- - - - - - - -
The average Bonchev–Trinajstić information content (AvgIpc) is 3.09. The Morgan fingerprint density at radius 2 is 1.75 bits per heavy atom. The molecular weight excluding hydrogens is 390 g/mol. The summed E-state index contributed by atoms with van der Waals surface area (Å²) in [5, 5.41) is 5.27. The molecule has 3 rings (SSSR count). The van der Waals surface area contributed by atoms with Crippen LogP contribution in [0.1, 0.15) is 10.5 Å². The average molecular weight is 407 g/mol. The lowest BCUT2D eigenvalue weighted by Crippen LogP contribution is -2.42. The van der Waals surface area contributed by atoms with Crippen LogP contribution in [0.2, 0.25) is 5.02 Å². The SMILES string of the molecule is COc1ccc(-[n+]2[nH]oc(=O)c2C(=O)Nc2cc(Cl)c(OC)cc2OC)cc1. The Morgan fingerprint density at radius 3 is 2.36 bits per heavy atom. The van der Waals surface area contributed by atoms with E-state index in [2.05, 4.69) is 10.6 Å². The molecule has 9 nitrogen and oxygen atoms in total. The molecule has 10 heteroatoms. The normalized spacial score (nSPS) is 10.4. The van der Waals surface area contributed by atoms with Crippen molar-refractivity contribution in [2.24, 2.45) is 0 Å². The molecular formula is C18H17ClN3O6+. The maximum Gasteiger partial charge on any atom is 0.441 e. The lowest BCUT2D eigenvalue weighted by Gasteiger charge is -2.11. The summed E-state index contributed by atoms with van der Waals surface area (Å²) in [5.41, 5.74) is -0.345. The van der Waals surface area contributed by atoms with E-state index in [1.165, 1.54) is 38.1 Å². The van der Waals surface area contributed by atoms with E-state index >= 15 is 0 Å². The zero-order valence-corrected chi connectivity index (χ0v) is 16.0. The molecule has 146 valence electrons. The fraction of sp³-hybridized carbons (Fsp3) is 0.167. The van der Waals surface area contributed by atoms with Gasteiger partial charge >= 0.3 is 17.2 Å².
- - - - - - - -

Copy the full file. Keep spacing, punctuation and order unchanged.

The average Bonchev–Trinajstić information content (AvgIpc) is 3.09. The Morgan fingerprint density at radius 2 is 1.75 bits per heavy atom. The molecular weight excluding hydrogens is 390 g/mol. The summed E-state index contributed by atoms with van der Waals surface area (Å²) in [5, 5.41) is 5.27. The molecule has 3 rings (SSSR count). The van der Waals surface area contributed by atoms with Crippen LogP contribution in [0.1, 0.15) is 10.5 Å². The average molecular weight is 407 g/mol. The lowest BCUT2D eigenvalue weighted by Crippen LogP contribution is -2.42. The van der Waals surface area contributed by atoms with Crippen LogP contribution in [0.2, 0.25) is 5.02 Å². The SMILES string of the molecule is COc1ccc(-[n+]2[nH]oc(=O)c2C(=O)Nc2cc(Cl)c(OC)cc2OC)cc1. The Morgan fingerprint density at radius 3 is 2.36 bits per heavy atom. The van der Waals surface area contributed by atoms with E-state index in [2.05, 4.69) is 10.6 Å². The molecule has 9 nitrogen and oxygen atoms in total. The molecule has 10 heteroatoms. The normalized spacial score (nSPS) is 10.4. The van der Waals surface area contributed by atoms with Crippen molar-refractivity contribution in [2.24, 2.45) is 0 Å². The molecular formula is C18H17ClN3O6+. The maximum Gasteiger partial charge on any atom is 0.441 e. The lowest BCUT2D eigenvalue weighted by Gasteiger charge is -2.11. The summed E-state index contributed by atoms with van der Waals surface area (Å²) in [5.41, 5.74) is -0.345. The van der Waals surface area contributed by atoms with E-state index in [1.165, 1.54) is 38.1 Å². The van der Waals surface area contributed by atoms with E-state index >= 15 is 0 Å². The zero-order valence-corrected chi connectivity index (χ0v) is 16.0. The molecule has 146 valence electrons. The fraction of sp³-hybridized carbons (Fsp3) is 0.167. The van der Waals surface area contributed by atoms with Gasteiger partial charge >= 0.3 is 17.2 Å².